Quarterback uncertainty a problem for several SEC teams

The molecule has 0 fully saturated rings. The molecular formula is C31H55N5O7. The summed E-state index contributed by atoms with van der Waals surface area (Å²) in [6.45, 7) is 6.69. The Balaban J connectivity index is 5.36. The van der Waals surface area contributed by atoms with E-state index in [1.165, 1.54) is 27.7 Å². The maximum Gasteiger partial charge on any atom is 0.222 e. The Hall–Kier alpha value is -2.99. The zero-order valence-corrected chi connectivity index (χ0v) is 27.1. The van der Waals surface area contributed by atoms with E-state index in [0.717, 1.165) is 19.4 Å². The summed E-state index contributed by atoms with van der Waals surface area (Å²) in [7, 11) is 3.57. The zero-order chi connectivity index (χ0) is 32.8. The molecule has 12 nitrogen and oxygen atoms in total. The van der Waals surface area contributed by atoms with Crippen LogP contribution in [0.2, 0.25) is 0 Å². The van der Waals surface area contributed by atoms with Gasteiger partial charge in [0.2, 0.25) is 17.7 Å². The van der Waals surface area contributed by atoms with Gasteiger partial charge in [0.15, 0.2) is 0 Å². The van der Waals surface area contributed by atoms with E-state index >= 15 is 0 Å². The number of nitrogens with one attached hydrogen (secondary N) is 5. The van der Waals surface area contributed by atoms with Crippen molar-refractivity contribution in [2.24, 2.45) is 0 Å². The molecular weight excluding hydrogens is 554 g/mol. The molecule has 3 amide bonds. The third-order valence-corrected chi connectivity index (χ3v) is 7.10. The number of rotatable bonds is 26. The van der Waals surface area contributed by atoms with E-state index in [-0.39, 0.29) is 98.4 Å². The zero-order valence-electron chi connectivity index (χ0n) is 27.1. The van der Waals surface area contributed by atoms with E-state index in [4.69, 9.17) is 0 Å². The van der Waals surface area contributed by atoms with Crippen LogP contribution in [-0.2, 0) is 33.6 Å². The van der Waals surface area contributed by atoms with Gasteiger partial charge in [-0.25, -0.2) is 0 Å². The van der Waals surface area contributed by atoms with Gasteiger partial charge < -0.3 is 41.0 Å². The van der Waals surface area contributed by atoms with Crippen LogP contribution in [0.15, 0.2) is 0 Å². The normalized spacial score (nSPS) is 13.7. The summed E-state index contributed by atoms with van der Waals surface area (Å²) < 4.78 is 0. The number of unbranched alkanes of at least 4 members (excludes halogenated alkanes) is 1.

GAINESVILLE - It started with Chris Leak at Florida in 2006 and ended with Cam Newton at Auburn this past January. Through the last five years, the Southeastern Conference has won every national championship in college football and a huge reason has been the surprisingly strong play of a quarterback. While many credit the SEC defenses as the reason the league has dominated the sport, the QB play has been almost as dazzling and a major factor by lighting up defenses from another league after going through the brutal SEC all season. But while the SEC coaches meet this coming week in Destin to go over rule changes and no doubt discuss which teams are in contention to win another national championship in 2011, a lot of people are wondering if this is when the streak ends. Quarterback could be a major issue this fall in the SEC.Aaron Murray of Georgia is possibly the top returner but he's surrounded by a team that had a season so bad in 2010 that Mark Richt's job is in danger. "He's what you're looking for,'' declares Richt of Murray. Not a lot of coaches in the SEC can say the same thing about their own quarterback. After producing Heisman Trophy winners and first-round draft picks the last five years, the league is filled with uncertainty at the position. Arkansas's Tyler Wilson could be the next great passer, throwing for over 300 yards against eventual national champion Auburn after replacing the injured Ryan Mallett. But that was one game. A.J. McCarron and Phillip Sims are young and talented and one or the other has a chance to lead Alabama this year. Many consider the Crimson Tide - along with LSU - as potentially the next great SEC team. But youth is an issue for the Hogs and Tide. South Carolina's Stephen Garcia is probably the top returning talent but he's been suspended so many times there's a question how much longer he'll last in Columbia. Then there's LSU's Jordan Jefferson. He's a great runner but we're talking about a guy who completed just four passes in his team's own spring game. Simply put, there aren't any older, proven players who have shown they can lead a team to a title like Tim Tebow. That could open the door for the rest of college football to finally unseat the SEC atop the sport. Jefferson could be the most intriguing of the bunch. He has a skill set that excites fans . . . until he has to pass in the clutch. But Tigers coach Les Miles thinks better days are coming. "Going into a guy's senior year there's a general want to be one of the best in college, have a great senior year,'' Miles said. "Generally I think in college leadership at the quarterback position must be embraced. I think (Jefferson) understands that.'' If he does, it could be another national title for LSU, which won it all in 2007. John Brantley at Florida is typical of the league this year. He had great credentials coming out of high school but hasn't come close to fulfilling expectations. He's finally in an offense where he can throw more and not try to run like Tebow did. He could finally have a break out season. But questions abound. And that's never good when the quarterback is supposed to be the guy to lead a team. In the SEC, that leader is a major question for at least half the programs this season - including most that could win a national title. Summer is huge for developing chemistry. If you don't have that guy to pace the program, it's tough to build for the fall. "I've challenged him in the offseason,'' new Gators coach Will Muschamp said of Brantley. "It's going to be his role to make sure that we handle the offseason the right way in the seven-on-seven (passing drills) and the team drills where coaches cannot be involved. That's where your leadership has got to develop and John's got to have a huge part in that and I think he will.'' At 'Bama, Nick Saban talks about QBs being ready "when the fur flies'' so he's not flipping out yet over the lack of a proven signal caller. "I think it's important that those guys continue to develop the kind of experience, confidence in doing the job, as well as the confidence in the people around them that they can trust an respect and believe that we can execute with those guys and how that all develops will be a key as to how far we come as an offense next year,'' Saban said. It's an issue going on right now with players working out apart of coaching staffs around the SEC with NCAA rules not allowing coaches to be on the field during summer months. Some will get the trust and develop the relationships with teammates. Others will fail. That's a scary proposition for SEC teams this season. It's also a reason, with virtually no quarterback in the league owning a complete package as a proven winner and leader already in place, that the conference could finally miss out on winning it all in January. Of course, no one expected Newton to win the Heisman going into last fall. So time will tell. But right now, the SEC forecasts to have a lot of trouble getting one of its teams back into the national championship picture. "We don't look at how old they are and what year they are,'' Auburn coach Gene Chizik said of looking for Newton's replacement. "They are faceless, nameless players.'' Chizik means he will evaluate strictly on production. But his comment fits a lot of quarterbacks in the SEC going into next season. The SEC's great unknown this summer at the quarterback position almost league-wide could finally give some team in another conference a chance to win it all unless schools can play catch up this summer.